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Monday, April 15, 2013

Anti-Sectarian Campaign in Egypt Urges Citizens to Remove Religion From ID Cards

An Egyptian citizen's national identity card with the field for religion covered up by the phrase via Facebook An Egyptian citizen’s national identity card with the field for religion covered up by the phrase “none of your business.”

Egyptian activists have launched an online campaign against sectarianism in the wake of a deadly attack on mourners at Egypt’s main Coptic Christian Cathedral this month.

The “None of Your Business” campaign, driven by a Facebook group and a YouTube video, urges Egyptian citizens to cover up the section of their national identity cards that states their religion, to begin the process of disentangling religion and citizenship. The group’s Facebook page describes the initiative as “a campaign against interference in citizens’ private lives by the state, and by other citizens. We are for the removal of religion from official documents - the most important of which is the personal I.D. card - as a small but important step towards ending discrimination on the basis of religion.”

“My Faith Is My Own Business,” a video by the activist filmmaker Aalam Wassef in support of an anti-sectarian campaign in Egypt aimed at removing religion from national identity cards.

In response, supporters of the campaign have uploaded photographs of their I.D. cards to social networks with messages along the lines of “my faith is my own business” obscuring their religions. One inventive blogger even used text copied from the cartoon SpongeBob SquarePants.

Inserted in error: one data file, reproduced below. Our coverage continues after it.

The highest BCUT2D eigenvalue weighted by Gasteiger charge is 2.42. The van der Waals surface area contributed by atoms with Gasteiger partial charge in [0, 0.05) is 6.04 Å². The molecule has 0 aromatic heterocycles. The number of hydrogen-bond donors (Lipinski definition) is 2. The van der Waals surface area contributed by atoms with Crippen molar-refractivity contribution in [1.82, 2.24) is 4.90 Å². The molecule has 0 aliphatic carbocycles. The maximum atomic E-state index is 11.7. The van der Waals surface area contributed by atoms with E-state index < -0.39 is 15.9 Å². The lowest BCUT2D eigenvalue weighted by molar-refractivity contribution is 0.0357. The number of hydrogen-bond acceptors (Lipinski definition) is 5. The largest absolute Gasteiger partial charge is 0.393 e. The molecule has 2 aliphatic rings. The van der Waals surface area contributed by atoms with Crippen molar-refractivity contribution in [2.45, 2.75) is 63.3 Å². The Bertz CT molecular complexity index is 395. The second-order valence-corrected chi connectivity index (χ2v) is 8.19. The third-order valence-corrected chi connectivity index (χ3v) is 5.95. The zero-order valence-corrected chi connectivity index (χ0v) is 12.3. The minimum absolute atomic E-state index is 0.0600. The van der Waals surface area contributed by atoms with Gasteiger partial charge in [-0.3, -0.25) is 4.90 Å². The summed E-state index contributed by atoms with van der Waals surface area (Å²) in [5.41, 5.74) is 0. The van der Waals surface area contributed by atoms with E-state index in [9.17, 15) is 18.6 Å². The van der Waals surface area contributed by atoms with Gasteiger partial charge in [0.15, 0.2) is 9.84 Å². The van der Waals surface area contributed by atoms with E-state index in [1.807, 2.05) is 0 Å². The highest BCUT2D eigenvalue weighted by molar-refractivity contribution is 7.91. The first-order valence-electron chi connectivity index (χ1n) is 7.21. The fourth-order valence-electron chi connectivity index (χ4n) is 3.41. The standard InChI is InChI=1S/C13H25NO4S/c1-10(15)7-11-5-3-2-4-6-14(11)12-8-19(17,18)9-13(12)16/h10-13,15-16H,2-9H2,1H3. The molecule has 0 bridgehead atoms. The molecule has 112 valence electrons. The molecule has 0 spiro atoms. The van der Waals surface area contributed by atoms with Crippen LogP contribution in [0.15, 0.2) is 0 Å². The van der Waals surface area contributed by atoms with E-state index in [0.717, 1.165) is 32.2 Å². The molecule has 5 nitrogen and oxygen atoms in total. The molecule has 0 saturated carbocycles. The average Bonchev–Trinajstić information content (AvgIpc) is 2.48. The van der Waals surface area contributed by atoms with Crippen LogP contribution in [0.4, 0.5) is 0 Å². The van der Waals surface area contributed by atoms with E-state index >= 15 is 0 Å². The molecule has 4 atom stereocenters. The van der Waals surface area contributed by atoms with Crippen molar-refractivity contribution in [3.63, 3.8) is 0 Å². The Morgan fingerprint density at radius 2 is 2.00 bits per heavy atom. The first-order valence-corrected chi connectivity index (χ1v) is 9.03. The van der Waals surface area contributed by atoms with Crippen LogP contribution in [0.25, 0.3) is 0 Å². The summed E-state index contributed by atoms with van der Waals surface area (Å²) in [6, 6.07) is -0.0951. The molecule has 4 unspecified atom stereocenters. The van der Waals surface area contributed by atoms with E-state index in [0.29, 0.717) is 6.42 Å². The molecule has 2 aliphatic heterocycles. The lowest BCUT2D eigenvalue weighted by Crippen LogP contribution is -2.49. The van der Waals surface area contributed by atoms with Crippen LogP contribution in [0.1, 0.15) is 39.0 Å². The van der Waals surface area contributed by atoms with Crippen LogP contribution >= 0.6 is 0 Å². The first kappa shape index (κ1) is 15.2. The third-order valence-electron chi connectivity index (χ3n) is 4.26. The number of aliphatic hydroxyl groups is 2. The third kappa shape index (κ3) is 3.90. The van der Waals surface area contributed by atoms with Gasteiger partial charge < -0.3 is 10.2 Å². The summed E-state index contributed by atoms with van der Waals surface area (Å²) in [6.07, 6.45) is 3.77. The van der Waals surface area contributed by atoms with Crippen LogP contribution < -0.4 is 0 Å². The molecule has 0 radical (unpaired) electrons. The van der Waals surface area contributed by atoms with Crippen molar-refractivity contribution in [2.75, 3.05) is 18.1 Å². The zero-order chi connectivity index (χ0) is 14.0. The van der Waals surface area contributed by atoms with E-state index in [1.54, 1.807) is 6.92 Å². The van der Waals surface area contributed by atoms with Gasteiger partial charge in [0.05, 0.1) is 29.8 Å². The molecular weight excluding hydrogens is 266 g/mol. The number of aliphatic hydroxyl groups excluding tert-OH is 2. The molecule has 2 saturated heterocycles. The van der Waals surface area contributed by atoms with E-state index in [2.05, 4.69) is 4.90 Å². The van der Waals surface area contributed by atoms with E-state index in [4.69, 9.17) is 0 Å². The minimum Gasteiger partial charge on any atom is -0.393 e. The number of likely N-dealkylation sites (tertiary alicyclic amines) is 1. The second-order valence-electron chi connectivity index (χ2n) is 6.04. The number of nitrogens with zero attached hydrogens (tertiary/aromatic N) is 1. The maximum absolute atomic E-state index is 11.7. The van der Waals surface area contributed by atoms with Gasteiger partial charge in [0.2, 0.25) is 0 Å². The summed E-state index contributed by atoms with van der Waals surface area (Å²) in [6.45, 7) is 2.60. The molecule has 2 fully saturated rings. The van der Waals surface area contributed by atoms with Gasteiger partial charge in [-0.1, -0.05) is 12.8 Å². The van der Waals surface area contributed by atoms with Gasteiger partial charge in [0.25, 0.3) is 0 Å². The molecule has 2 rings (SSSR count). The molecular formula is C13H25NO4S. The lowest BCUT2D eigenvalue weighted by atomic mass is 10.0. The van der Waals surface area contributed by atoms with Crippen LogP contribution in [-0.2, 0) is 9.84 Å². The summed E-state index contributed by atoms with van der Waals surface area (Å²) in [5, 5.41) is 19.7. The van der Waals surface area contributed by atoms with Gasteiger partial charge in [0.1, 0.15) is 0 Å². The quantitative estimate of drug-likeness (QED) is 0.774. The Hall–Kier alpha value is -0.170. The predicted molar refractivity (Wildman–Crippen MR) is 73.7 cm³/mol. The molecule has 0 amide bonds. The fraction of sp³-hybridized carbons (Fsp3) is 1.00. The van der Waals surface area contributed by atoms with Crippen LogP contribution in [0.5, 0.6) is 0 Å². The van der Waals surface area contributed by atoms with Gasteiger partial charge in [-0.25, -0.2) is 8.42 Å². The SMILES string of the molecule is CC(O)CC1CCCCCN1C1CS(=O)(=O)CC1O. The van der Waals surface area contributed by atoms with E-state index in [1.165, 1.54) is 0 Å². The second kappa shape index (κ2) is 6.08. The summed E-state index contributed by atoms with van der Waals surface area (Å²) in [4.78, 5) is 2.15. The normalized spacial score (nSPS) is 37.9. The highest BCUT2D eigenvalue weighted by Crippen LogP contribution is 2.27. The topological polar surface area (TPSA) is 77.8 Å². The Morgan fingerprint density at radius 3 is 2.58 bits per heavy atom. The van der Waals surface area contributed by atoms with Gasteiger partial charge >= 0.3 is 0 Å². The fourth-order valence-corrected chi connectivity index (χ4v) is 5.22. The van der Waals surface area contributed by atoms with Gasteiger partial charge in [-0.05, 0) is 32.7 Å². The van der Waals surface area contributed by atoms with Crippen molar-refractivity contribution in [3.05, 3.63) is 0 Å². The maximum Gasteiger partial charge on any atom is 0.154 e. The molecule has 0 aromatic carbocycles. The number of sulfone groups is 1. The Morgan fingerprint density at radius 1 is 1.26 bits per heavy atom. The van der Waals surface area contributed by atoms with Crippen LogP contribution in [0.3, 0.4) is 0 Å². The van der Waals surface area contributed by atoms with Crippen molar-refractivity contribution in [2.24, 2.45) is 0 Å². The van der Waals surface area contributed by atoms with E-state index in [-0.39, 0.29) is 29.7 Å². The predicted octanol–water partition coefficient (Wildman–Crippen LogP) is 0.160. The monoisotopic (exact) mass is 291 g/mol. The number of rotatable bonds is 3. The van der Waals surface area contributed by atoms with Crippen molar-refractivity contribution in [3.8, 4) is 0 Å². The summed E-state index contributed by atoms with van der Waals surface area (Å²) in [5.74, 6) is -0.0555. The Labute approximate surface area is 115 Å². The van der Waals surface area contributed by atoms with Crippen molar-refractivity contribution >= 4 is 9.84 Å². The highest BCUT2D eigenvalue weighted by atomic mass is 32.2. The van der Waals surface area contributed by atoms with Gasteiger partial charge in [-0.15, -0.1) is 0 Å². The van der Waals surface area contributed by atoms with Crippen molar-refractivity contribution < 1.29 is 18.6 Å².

One of the organizers, the British-Egyptian journalist and blogger Sarah Carr, explained in an e-mail to The Lede on Monday:

I reported on the Cathedral clashes last week, and was at Maspero when nearly 30 Christian protesters were killed; shot or run down by armored personnel carriers. I felt angry and powerless after both incidents until the idea of covering up the religion field on my I.D. card came to me. I couldn’t think of a single use for the religion field; the Egyptian state has a well documented thirst for bureaucracy and collecting information about its citizens but there is absolutely no need for it to have this information, which serves no purpose other than giving prejudiced state officials (and anyone else who sees the I.D. card) the opportunity to give a hard time to citizens.

So initially it was a polite “up yours” to the state: you can continue to follow divisive policies by classifying your citizens according to their religion while simultaneously bleating about citizenship but I won’t be part of it. I wrote “none of your business” on a piece of paper and covered up both the religion field and the social status field (married, single) because there is also no need for the state to document that information in this way, nor for the rest of the world to know about the progress of my romantic life.